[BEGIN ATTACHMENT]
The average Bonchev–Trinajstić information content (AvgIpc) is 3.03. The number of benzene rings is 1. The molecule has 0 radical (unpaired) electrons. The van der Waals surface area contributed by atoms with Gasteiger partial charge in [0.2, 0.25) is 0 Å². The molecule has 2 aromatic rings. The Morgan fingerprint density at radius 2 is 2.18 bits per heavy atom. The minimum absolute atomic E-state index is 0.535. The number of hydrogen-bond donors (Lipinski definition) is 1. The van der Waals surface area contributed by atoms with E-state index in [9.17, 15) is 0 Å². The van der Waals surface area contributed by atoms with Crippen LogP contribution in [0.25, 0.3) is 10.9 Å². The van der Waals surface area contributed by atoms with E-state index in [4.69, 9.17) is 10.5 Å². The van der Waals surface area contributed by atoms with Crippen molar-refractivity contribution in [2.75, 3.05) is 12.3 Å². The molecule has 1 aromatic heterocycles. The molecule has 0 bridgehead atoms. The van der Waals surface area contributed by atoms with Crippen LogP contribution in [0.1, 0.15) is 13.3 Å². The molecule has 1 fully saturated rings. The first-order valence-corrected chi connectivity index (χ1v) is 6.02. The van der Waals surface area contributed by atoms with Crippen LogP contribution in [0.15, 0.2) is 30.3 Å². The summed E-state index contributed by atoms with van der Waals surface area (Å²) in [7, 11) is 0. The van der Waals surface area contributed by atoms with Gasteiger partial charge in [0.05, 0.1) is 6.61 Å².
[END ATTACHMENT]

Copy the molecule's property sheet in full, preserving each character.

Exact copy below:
The average Bonchev–Trinajstić information content (AvgIpc) is 3.03. The number of benzene rings is 1. The molecule has 0 radical (unpaired) electrons. The van der Waals surface area contributed by atoms with Gasteiger partial charge in [0.2, 0.25) is 0 Å². The molecule has 2 aromatic rings. The Morgan fingerprint density at radius 2 is 2.18 bits per heavy atom. The minimum absolute atomic E-state index is 0.535. The number of hydrogen-bond donors (Lipinski definition) is 1. The van der Waals surface area contributed by atoms with E-state index in [9.17, 15) is 0 Å². The van der Waals surface area contributed by atoms with Crippen LogP contribution in [0.25, 0.3) is 10.9 Å². The van der Waals surface area contributed by atoms with E-state index in [4.69, 9.17) is 10.5 Å². The van der Waals surface area contributed by atoms with Crippen molar-refractivity contribution in [2.75, 3.05) is 12.3 Å². The molecule has 1 aromatic heterocycles. The molecule has 0 bridgehead atoms. The van der Waals surface area contributed by atoms with Crippen LogP contribution in [0.1, 0.15) is 13.3 Å². The molecule has 1 fully saturated rings. The first-order valence-corrected chi connectivity index (χ1v) is 6.02. The van der Waals surface area contributed by atoms with Crippen LogP contribution in [0.15, 0.2) is 30.3 Å². The summed E-state index contributed by atoms with van der Waals surface area (Å²) in [7, 11) is 0. The van der Waals surface area contributed by atoms with Gasteiger partial charge in [0.05, 0.1) is 6.61 Å².